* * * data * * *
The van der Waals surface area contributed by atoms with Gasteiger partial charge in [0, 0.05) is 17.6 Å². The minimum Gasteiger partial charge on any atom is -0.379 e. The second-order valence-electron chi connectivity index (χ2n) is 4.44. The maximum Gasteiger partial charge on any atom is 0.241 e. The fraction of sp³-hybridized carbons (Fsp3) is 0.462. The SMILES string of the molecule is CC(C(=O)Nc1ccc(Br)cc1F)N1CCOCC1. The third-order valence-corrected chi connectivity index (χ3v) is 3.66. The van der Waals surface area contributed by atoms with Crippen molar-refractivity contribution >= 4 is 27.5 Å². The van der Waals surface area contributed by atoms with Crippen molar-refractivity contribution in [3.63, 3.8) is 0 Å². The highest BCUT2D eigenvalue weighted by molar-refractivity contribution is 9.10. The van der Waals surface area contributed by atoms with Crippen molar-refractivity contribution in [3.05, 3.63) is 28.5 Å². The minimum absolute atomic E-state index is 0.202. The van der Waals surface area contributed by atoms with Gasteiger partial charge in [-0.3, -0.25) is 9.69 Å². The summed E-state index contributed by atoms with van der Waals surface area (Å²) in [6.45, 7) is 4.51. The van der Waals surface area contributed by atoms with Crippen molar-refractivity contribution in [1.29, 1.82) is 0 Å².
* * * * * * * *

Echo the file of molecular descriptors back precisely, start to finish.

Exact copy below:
The van der Waals surface area contributed by atoms with Gasteiger partial charge in [0, 0.05) is 17.6 Å². The minimum Gasteiger partial charge on any atom is -0.379 e. The second-order valence-electron chi connectivity index (χ2n) is 4.44. The maximum Gasteiger partial charge on any atom is 0.241 e. The fraction of sp³-hybridized carbons (Fsp3) is 0.462. The SMILES string of the molecule is CC(C(=O)Nc1ccc(Br)cc1F)N1CCOCC1. The third-order valence-corrected chi connectivity index (χ3v) is 3.66. The van der Waals surface area contributed by atoms with Crippen molar-refractivity contribution >= 4 is 27.5 Å². The van der Waals surface area contributed by atoms with Crippen molar-refractivity contribution in [3.63, 3.8) is 0 Å². The highest BCUT2D eigenvalue weighted by molar-refractivity contribution is 9.10. The van der Waals surface area contributed by atoms with Crippen molar-refractivity contribution in [3.05, 3.63) is 28.5 Å². The minimum absolute atomic E-state index is 0.202. The van der Waals surface area contributed by atoms with Gasteiger partial charge in [-0.3, -0.25) is 9.69 Å². The summed E-state index contributed by atoms with van der Waals surface area (Å²) in [6.45, 7) is 4.51. The van der Waals surface area contributed by atoms with Crippen molar-refractivity contribution in [1.29, 1.82) is 0 Å².